July 29, 2014

Birth of Tarkington: content with their own

Although he was given the name "Newton" (after an uncle, who was governor of California) when he was born in Indianapolis, Indiana on July 29, 1869, he became better known by his middle name as Booth Tarkington. By the end of his life, Tarkington was a prolific novelist, short story writer, playwright, and even an illustrator, with two Pulitzer Prizes for Fiction under his belt as well as a handful of honorary degrees.

An early biography of Tarkington noted that his early years and young adulthood were unlike many other writers: He was not born into poverty, nor did he struggle to make a living before being forced to use his pen to earn his bread. His father was a judge and, as a boy, young "Tark" was sent to a boarding school in New Hampshire. After two years at Purdue University, he graduated from Princeton University. A few years later, in 1899, Tarkington published his first book, A Gentleman from Indiana. It was printed as a serial in McClure's Magazine. It proved successful and was soon staged as a play.

This success was despite Willa Cather's opinion of it as "so amateurish that it will scarcely be seriously considered among literary people — outside of Indiana — and his view of life is so shallow and puerile and sophomorically sugary that grown-ups will have little patience with it." In defense of Tarkington, the book was serialized at a time when local color writing was extremely popular. Further, the founder of McClure's Magazine was Samuel S. McClure, who had been raised partly in Indiana. Tarkington's description of a slow-paced Midwestern town was likely part of the appeal. The book opens:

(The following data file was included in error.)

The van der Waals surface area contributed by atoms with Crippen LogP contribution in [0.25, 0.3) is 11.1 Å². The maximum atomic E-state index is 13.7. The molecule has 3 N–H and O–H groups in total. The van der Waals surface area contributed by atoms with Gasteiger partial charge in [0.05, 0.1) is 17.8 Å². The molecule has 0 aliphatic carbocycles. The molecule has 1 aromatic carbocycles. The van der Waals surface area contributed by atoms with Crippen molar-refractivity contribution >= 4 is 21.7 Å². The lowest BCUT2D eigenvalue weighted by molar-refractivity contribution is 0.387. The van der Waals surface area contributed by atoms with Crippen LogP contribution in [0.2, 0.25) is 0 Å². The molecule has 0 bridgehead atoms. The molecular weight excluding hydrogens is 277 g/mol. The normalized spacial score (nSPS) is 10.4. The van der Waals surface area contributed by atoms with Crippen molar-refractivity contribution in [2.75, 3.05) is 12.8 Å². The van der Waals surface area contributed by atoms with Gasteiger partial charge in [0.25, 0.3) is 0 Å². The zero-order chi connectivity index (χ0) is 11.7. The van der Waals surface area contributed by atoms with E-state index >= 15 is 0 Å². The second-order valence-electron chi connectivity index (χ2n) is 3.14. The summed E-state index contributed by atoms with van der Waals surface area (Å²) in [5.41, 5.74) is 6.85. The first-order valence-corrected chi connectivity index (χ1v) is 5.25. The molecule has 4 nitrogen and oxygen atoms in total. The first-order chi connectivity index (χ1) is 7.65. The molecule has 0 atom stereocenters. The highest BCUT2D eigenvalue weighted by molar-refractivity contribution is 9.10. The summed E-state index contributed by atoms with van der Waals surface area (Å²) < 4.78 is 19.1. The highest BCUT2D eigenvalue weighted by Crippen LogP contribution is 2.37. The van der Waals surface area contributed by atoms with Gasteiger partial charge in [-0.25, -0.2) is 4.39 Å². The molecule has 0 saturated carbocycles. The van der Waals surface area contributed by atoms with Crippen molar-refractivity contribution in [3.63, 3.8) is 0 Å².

There is a fertile stretch of flat lands in Indiana where unagrarian Eastern travellers, glancing from car-windows, shudder and return their eyes to interior upholstery, preferring even the swaying caparisons of a Pullman to the monotony without. The landscape lies interminably level: bleak in winter, a desolate plain of mud and snow; hot and dusty in summer, in its flat lonesomeness, miles on miles with not one cool hill slope away from the sun. The persistent tourist who seeks for signs of man in this sad expanse perceives a reckless amount of rail fence; at intervals a large barn; and, here and there, man himself, incurious, patient, slow, looking up from the fields apathetically as the Limited flies by. Widely separated from each other are small frame railway stations—sometimes with no other building in sight, which indicates that somewhere behind the adjacent woods a few shanties and thin cottages are grouped about a couple of brick stores...

Only one street attained to the dignity of a name—Main Street, which formed the north side of the Square... In winter, Main Street was a series of frozen gorges and hummocks; in fall and spring, a river of mud; in summer, a continuing dust heap; it was the best street in Plattville.

The people lived happily; and, while the world whirled on outside, they were content with their own.


  1. Clearly the Pulitzer committee disagreed with Ms. Cather. Twice.

  2. Well, Cather was reviewing a specific book -- his freshman work, in fact -- and it didn't earn him the Pulitzer (he got those from "The Magnificent Ambersons" and "Alice Adams" years later).


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